Independent scientific advisory group says new lockdown-easing measures could lead to rapid return of epidemics
An “independent” Scientific Advisory Group for Emergencies has urged the government to rethink its “dangerous” Covid-19 recovery strategy.
The news comes as one of the group’s members, Anthony Costello (pictured, right), director of the Institute for Global Health at University College London, said the government’s plan was apparently “not approved by the chief scientific adviser and chief medical officer”.
Prime minister Boris Johnson unveiled a five-tier alert system on 10 May, determined by the reproduction rate of the disease and the number of coronavirus cases, with new measures to ease the current lockdown. A spokesperson for the Government Office for Science said: “Sage advice fed into the new strategy as it has throughout the Covid-19 response.”
But a damning report published by a group of academics headed by former chief scientific adviser David King (pictured, left) on 12 May warns that the strategy will lead to the “rapid return of localised epidemics, resulting in more deaths and potentially further partial or national lockdowns, with the economic costs that will incur”.
“We detect ambivalence in the government’s strategic response, with some advisers promoting the idea of simply ‘flattening the curve’ or ensuring the NHS is not overwhelmed,” the report said. “We find this attitude counter-productive and potentially dangerous.”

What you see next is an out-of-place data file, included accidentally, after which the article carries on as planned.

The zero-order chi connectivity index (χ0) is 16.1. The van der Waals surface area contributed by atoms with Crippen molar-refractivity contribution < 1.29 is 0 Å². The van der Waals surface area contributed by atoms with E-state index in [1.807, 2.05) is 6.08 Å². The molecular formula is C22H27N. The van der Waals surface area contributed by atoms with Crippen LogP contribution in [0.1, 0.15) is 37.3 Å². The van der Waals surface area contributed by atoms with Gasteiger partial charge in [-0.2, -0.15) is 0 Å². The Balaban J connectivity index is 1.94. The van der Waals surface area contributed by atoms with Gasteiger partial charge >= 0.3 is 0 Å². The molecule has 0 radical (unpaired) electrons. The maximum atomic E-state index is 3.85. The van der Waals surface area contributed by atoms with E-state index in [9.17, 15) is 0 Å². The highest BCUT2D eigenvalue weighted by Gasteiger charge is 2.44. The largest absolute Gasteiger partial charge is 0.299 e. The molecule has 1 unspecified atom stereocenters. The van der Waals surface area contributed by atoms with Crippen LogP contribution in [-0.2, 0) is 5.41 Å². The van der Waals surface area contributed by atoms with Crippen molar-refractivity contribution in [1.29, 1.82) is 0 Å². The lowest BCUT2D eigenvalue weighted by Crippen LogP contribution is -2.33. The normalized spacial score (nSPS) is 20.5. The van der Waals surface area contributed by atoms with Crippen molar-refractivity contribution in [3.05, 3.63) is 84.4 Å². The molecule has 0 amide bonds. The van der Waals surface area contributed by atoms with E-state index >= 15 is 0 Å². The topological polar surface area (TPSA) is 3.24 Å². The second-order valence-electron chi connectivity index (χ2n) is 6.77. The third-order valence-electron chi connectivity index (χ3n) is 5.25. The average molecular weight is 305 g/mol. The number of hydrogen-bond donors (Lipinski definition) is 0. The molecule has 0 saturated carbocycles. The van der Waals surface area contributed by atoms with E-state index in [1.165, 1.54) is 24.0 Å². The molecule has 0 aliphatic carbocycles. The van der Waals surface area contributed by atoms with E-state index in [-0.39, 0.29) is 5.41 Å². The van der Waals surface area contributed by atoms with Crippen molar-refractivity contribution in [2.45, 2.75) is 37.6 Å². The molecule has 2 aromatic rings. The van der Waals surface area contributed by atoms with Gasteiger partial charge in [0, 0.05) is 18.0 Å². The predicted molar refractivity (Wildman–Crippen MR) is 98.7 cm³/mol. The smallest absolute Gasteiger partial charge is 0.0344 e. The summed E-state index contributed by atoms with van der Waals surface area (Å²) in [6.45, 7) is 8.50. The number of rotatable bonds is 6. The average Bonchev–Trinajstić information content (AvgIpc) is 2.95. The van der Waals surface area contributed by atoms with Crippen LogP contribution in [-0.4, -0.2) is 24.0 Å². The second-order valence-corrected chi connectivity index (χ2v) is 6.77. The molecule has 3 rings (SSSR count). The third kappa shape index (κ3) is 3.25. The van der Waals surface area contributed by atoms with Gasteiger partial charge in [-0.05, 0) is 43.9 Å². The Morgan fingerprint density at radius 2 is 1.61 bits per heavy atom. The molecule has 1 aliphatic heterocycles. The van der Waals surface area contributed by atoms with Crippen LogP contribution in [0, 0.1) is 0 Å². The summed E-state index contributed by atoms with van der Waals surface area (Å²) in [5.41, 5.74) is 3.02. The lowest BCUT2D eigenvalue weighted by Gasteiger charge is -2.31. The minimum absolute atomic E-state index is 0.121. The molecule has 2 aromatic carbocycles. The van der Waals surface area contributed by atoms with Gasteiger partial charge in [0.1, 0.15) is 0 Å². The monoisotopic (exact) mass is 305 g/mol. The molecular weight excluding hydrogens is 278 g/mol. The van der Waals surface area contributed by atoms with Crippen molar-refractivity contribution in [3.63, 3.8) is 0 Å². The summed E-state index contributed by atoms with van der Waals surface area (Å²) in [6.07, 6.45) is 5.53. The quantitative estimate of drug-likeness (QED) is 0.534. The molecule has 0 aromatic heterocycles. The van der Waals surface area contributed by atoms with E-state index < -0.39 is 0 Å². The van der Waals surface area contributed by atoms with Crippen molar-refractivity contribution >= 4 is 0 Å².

Instead, the 13-strong group urges the government to refocus its ambition on ensuring “sufficient public health and health system capacities to ensure that we can identify, isolate, test and treat all cases, and to trace and quarantine contacts”.
They also call on the government to adopt “real-time” models as opposed to epidemiological ones based on post-hoc data.
“With real-time modelling put in place, it may be easier to forecast what will happen when we move from this level of social distancing to another—and share this with the public in a clear, quantitative and explainable fashion,” they said.
Furthermore, the scientists criticised the “inaccurate, incomplete and selective data” presented by government officials and called for the Office for Statistics Regulation to publish further assessments of the statistics presented to date.
“Since the start of the Covid-19 epidemic, the government has told us they are following the science, however, in the weeks and months that have followed, it has become increasingly apparent that this is simply not the case,” said King.
“It is vital that the best possible science advice is not only being received by the government, but also by the public.”
The group’s recommendations will be sent to the government’s chief scientific adviser, Patrick Vallance, as well as the chair of the Health Select Committee, Jeremy Hunt, Number 10 Downing Street, and the first ministers of Wales, Scotland and Northern Ireland.
Research Professional News has contacted the government for comment.